Using the 1.7 Shanghai vehicle occupancy rate for the nation, it can be estimated that China’s passenger cars traveled 2.7 trillion (4.4 trillion passenger kilometers) passenger miles in 2015. This compares to the US total of 4.7 trillion passenger miles (7.5 trillion passenger kilometers) in 2015.

Provisional Overall Travel Market Shares

Using this estimate, China’s passenger vehicle share of person travel in 2015 is provisionally estimated at 59.5 percent. Rail is second, at 16.1 percent, buses third at 14.5 percent and air at 9.8 percent (Figure 4). This compares to 81.9 percent for passenger vehicles in the United States, Air accounts for the second largest market share, at 11.5 percent, buses 6.1 percent and rail 0.7 percent (Figure 5).

Airlines also provide a surprising amount of travel in China.By 2015, China’s air passenger miles had reached 70 percent of the US figure. Later data (2017) indicates that China now has 85 percent as much air travel in the United States. If that rate continues China could be have the most traveled domestic airline sector in the world by 2020.

Other Comparisons: China had already passed the 28 nation European Union in air travel.Meanwhile, in the last five years, China has passed India to become the world’s leading passenger rail system.In addition, with two-thirds of the world’s high speed rail services, China carried 3.4 times as many passenger kilometers as by all high speed rail systems in the 28 nations of the European Union.

Different Cultures, Similar Results

There are substantial and obvious cultural differences between China and the United States. Yet, as regards personal mobility, there are remarkable similarities. Light vehicle ownership is rising rapidly in China and has become the most important source of mobility in the nation. China’s cars, SUVs, vans and personal trucks travel virtually the same distance as those in the United States. Cultures differ, but human preferences seem to remain the same, once prosperity approaches high-income world levels.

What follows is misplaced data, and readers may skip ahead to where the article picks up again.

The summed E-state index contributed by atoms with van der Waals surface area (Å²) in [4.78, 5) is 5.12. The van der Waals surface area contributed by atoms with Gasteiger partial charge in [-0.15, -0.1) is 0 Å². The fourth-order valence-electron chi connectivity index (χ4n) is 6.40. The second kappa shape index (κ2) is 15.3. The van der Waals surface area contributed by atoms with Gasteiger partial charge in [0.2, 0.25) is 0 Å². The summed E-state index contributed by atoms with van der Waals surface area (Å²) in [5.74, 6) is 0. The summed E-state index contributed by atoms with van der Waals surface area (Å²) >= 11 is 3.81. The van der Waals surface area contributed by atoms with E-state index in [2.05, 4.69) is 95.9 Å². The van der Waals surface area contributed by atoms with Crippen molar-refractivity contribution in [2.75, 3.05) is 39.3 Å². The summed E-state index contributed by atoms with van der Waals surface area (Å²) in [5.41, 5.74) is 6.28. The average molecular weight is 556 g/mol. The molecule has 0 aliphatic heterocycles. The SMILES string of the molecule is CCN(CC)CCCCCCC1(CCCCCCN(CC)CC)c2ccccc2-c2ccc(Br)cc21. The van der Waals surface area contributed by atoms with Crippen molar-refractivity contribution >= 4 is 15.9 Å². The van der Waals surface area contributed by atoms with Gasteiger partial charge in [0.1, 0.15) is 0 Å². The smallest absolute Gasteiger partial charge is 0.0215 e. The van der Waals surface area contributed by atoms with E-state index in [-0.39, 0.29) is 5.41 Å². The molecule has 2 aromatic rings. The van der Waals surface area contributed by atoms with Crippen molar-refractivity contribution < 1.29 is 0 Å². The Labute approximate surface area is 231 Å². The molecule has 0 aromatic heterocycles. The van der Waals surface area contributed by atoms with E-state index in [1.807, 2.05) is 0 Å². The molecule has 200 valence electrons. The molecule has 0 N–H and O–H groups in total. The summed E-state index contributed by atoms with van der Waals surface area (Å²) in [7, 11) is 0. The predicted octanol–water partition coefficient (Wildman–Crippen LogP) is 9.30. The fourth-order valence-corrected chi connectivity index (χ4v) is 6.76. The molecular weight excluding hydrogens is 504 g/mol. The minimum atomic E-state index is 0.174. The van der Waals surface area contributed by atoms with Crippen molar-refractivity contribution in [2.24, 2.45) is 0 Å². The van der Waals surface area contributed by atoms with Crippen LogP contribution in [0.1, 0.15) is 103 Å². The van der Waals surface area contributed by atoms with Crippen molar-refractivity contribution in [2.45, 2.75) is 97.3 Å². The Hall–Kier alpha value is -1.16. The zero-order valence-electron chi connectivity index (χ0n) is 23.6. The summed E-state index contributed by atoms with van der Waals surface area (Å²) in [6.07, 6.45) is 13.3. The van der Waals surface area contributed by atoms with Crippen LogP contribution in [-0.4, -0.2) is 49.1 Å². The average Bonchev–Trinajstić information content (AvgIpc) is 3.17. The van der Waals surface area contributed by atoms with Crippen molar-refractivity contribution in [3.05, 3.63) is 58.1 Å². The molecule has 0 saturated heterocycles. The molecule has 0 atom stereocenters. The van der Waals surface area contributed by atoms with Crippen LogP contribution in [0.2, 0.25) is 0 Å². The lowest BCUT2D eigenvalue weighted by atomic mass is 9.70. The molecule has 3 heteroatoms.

Note1: Authors include Liu, H., Man, H., Cui, H., Wang, Y., Deng, F., Wang, Y., Yang, X., Xiao, Q., Zhang, Q., Ding, Y., and He, K.: “An updated emission inventory of vehicular VOCs and IVOCs in China,” Atmos. Chem. Phys., 17, 12709–12724.
Note 2: The estimates began with the vehicle kilometer estimates develop by Liu et al by provincial level jurisdictions. Provincial level totals were estimated using 2015 passenger vehicle numbers from the China Yearbook: 2015. The only vehicle occupancy data identified was for Shanghai, a provincial level city. That figure 1.70, was assumed for all provincial level jurisdictions and the nation. These estimates should be considered provisional, especially due to the uncertainty of the vehicle occupancy assumption

Photograph: G-30 Expressway (background) in western Gansu’s Hexi Corridor, by author.

Wendell Cox is principal of Demographia, an international public policy and demographics firm. He is a Senior Fellow of the Center for Opportunity Urbanism (US), Senior Fellow for Housing Affordability and Municipal Policy for the Frontier Centre for Public Policy (Canada), and a member of the Board of Advisors of the Center for Demographics and Policy at Chapman University (California). He is co-author of the "Demographia International Housing Affordability Survey" and author of "Demographia World Urban Areas" and "War on the Dream: How Anti-Sprawl Policy Threatens the Quality of Life." He was appointed by Mayor Tom Bradley to three terms on the Los Angeles County Transportation Commission, where he served with the leading city and county leadership as the only non-elected member. Speaker of the House of Representatives appointed him to the Amtrak Reform Council. He served as a visiting professor at the Conservatoire National des Arts et Metiers, a national university in Paris.